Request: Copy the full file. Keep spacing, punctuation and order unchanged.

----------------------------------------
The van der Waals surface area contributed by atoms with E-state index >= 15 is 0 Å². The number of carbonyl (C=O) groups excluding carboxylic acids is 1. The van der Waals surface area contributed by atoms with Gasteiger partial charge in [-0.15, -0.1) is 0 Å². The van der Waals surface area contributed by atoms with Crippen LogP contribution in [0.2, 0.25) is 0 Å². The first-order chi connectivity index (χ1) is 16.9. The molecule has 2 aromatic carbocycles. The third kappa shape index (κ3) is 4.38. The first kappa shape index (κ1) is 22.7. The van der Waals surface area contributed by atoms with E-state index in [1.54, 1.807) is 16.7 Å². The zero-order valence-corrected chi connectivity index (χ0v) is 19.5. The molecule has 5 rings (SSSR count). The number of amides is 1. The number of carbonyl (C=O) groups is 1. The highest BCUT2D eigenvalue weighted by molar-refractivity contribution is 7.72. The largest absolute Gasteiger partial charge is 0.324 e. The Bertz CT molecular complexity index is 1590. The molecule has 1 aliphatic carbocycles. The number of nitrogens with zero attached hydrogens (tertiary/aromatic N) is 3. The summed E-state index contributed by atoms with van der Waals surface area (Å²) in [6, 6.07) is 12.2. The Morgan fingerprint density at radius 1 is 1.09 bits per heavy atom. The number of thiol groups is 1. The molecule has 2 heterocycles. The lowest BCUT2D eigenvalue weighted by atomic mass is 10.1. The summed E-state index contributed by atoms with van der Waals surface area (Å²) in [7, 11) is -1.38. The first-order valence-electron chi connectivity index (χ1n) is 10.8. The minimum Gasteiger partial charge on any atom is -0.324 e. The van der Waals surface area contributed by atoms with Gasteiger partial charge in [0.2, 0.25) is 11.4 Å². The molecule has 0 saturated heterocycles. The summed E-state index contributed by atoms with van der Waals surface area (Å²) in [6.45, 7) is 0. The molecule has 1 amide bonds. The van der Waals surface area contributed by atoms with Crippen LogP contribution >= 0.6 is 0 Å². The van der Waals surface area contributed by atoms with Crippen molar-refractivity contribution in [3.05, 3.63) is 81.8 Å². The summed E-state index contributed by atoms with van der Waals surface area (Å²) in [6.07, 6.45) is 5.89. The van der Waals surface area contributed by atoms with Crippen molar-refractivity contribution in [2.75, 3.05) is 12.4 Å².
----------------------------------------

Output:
The van der Waals surface area contributed by atoms with E-state index >= 15 is 0 Å². The number of carbonyl (C=O) groups excluding carboxylic acids is 1. The van der Waals surface area contributed by atoms with Gasteiger partial charge in [-0.15, -0.1) is 0 Å². The van der Waals surface area contributed by atoms with Crippen LogP contribution in [0.2, 0.25) is 0 Å². The first-order chi connectivity index (χ1) is 16.9. The molecule has 2 aromatic carbocycles. The third kappa shape index (κ3) is 4.38. The first kappa shape index (κ1) is 22.7. The van der Waals surface area contributed by atoms with E-state index in [1.54, 1.807) is 16.7 Å². The zero-order valence-corrected chi connectivity index (χ0v) is 19.5. The molecule has 5 rings (SSSR count). The number of amides is 1. The number of carbonyl (C=O) groups is 1. The highest BCUT2D eigenvalue weighted by molar-refractivity contribution is 7.72. The largest absolute Gasteiger partial charge is 0.324 e. The Bertz CT molecular complexity index is 1590. The molecule has 1 aliphatic carbocycles. The number of nitrogens with zero attached hydrogens (tertiary/aromatic N) is 3. The summed E-state index contributed by atoms with van der Waals surface area (Å²) in [6, 6.07) is 12.2. The Morgan fingerprint density at radius 1 is 1.09 bits per heavy atom. The number of thiol groups is 1. The molecule has 2 heterocycles. The lowest BCUT2D eigenvalue weighted by atomic mass is 10.1. The summed E-state index contributed by atoms with van der Waals surface area (Å²) in [7, 11) is -1.38. The first-order valence-electron chi connectivity index (χ1n) is 10.8. The minimum Gasteiger partial charge on any atom is -0.324 e. The van der Waals surface area contributed by atoms with Gasteiger partial charge in [0.2, 0.25) is 11.4 Å². The molecule has 0 saturated heterocycles. The summed E-state index contributed by atoms with van der Waals surface area (Å²) in [6.45, 7) is 0. The molecule has 1 amide bonds. The van der Waals surface area contributed by atoms with Crippen LogP contribution >= 0.6 is 0 Å². The van der Waals surface area contributed by atoms with Crippen molar-refractivity contribution in [3.05, 3.63) is 81.8 Å². The summed E-state index contributed by atoms with van der Waals surface area (Å²) in [6.07, 6.45) is 5.89. The van der Waals surface area contributed by atoms with Crippen molar-refractivity contribution in [2.75, 3.05) is 12.4 Å².